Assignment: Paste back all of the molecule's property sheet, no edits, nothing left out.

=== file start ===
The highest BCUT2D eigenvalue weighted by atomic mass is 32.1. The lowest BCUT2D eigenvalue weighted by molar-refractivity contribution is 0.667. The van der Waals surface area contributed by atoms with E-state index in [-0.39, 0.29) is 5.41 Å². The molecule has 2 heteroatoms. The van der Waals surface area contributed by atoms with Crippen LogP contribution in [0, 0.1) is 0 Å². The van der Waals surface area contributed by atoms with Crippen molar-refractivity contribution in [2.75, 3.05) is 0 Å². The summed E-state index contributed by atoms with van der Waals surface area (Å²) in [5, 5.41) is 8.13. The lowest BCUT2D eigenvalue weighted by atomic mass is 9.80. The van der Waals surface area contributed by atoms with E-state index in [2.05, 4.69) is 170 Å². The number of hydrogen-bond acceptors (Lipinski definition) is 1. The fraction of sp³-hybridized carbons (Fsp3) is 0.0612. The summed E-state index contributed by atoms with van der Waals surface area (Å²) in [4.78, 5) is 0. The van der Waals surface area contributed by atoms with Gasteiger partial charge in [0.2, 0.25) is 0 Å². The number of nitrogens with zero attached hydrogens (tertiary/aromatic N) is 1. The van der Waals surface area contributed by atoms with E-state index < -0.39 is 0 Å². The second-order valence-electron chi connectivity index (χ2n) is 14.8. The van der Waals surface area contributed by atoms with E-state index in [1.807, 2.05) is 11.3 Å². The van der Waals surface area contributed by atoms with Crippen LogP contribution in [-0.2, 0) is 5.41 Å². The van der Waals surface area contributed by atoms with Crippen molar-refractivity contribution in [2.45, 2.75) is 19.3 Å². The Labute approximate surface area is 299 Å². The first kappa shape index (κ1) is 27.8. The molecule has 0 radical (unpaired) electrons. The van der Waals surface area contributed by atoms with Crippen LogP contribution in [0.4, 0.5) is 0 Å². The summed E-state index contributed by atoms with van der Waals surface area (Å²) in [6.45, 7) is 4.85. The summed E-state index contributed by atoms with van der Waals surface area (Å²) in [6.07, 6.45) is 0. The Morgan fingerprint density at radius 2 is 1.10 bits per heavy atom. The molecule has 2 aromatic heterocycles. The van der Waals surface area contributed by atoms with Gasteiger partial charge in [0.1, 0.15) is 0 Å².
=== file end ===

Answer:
The highest BCUT2D eigenvalue weighted by atomic mass is 32.1. The lowest BCUT2D eigenvalue weighted by molar-refractivity contribution is 0.667. The van der Waals surface area contributed by atoms with E-state index in [-0.39, 0.29) is 5.41 Å². The molecule has 2 heteroatoms. The van der Waals surface area contributed by atoms with Crippen LogP contribution in [0, 0.1) is 0 Å². The van der Waals surface area contributed by atoms with Crippen molar-refractivity contribution in [2.75, 3.05) is 0 Å². The summed E-state index contributed by atoms with van der Waals surface area (Å²) in [5, 5.41) is 8.13. The lowest BCUT2D eigenvalue weighted by atomic mass is 9.80. The van der Waals surface area contributed by atoms with E-state index in [2.05, 4.69) is 170 Å². The number of hydrogen-bond acceptors (Lipinski definition) is 1. The fraction of sp³-hybridized carbons (Fsp3) is 0.0612. The summed E-state index contributed by atoms with van der Waals surface area (Å²) in [4.78, 5) is 0. The van der Waals surface area contributed by atoms with Gasteiger partial charge in [0.2, 0.25) is 0 Å². The number of nitrogens with zero attached hydrogens (tertiary/aromatic N) is 1. The van der Waals surface area contributed by atoms with E-state index < -0.39 is 0 Å². The second-order valence-electron chi connectivity index (χ2n) is 14.8. The van der Waals surface area contributed by atoms with E-state index in [1.807, 2.05) is 11.3 Å². The van der Waals surface area contributed by atoms with Crippen LogP contribution in [-0.2, 0) is 5.41 Å². The van der Waals surface area contributed by atoms with Crippen molar-refractivity contribution in [2.45, 2.75) is 19.3 Å². The Labute approximate surface area is 299 Å². The first kappa shape index (κ1) is 27.8. The molecule has 0 radical (unpaired) electrons. The van der Waals surface area contributed by atoms with Crippen LogP contribution in [0.4, 0.5) is 0 Å². The summed E-state index contributed by atoms with van der Waals surface area (Å²) in [6.45, 7) is 4.85. The summed E-state index contributed by atoms with van der Waals surface area (Å²) in [6.07, 6.45) is 0. The Morgan fingerprint density at radius 2 is 1.10 bits per heavy atom. The molecule has 2 aromatic heterocycles. The van der Waals surface area contributed by atoms with Gasteiger partial charge in [0.1, 0.15) is 0 Å².